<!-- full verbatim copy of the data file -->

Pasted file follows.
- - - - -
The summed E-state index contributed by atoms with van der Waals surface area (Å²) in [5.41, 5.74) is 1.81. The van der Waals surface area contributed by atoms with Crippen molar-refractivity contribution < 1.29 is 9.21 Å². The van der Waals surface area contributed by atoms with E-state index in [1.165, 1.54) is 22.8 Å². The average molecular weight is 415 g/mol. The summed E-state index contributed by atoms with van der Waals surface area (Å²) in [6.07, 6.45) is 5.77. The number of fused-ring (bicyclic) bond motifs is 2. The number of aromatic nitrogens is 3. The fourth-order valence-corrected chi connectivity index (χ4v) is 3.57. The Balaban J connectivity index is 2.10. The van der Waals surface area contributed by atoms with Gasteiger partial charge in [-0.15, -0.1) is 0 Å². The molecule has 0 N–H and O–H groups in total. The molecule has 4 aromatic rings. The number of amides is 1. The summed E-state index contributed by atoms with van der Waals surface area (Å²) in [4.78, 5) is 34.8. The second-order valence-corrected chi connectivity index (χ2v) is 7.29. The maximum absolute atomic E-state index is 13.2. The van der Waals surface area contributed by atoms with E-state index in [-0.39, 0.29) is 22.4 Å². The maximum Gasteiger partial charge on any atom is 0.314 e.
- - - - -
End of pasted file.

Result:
The summed E-state index contributed by atoms with van der Waals surface area (Å²) in [5.41, 5.74) is 1.81. The van der Waals surface area contributed by atoms with Crippen molar-refractivity contribution < 1.29 is 9.21 Å². The van der Waals surface area contributed by atoms with E-state index in [1.165, 1.54) is 22.8 Å². The average molecular weight is 415 g/mol. The summed E-state index contributed by atoms with van der Waals surface area (Å²) in [6.07, 6.45) is 5.77. The number of fused-ring (bicyclic) bond motifs is 2. The number of aromatic nitrogens is 3. The fourth-order valence-corrected chi connectivity index (χ4v) is 3.57. The Balaban J connectivity index is 2.10. The van der Waals surface area contributed by atoms with Gasteiger partial charge in [-0.15, -0.1) is 0 Å². The molecule has 0 N–H and O–H groups in total. The molecule has 4 aromatic rings. The number of amides is 1. The summed E-state index contributed by atoms with van der Waals surface area (Å²) in [4.78, 5) is 34.8. The second-order valence-corrected chi connectivity index (χ2v) is 7.29. The maximum absolute atomic E-state index is 13.2. The van der Waals surface area contributed by atoms with E-state index in [-0.39, 0.29) is 22.4 Å². The maximum Gasteiger partial charge on any atom is 0.314 e.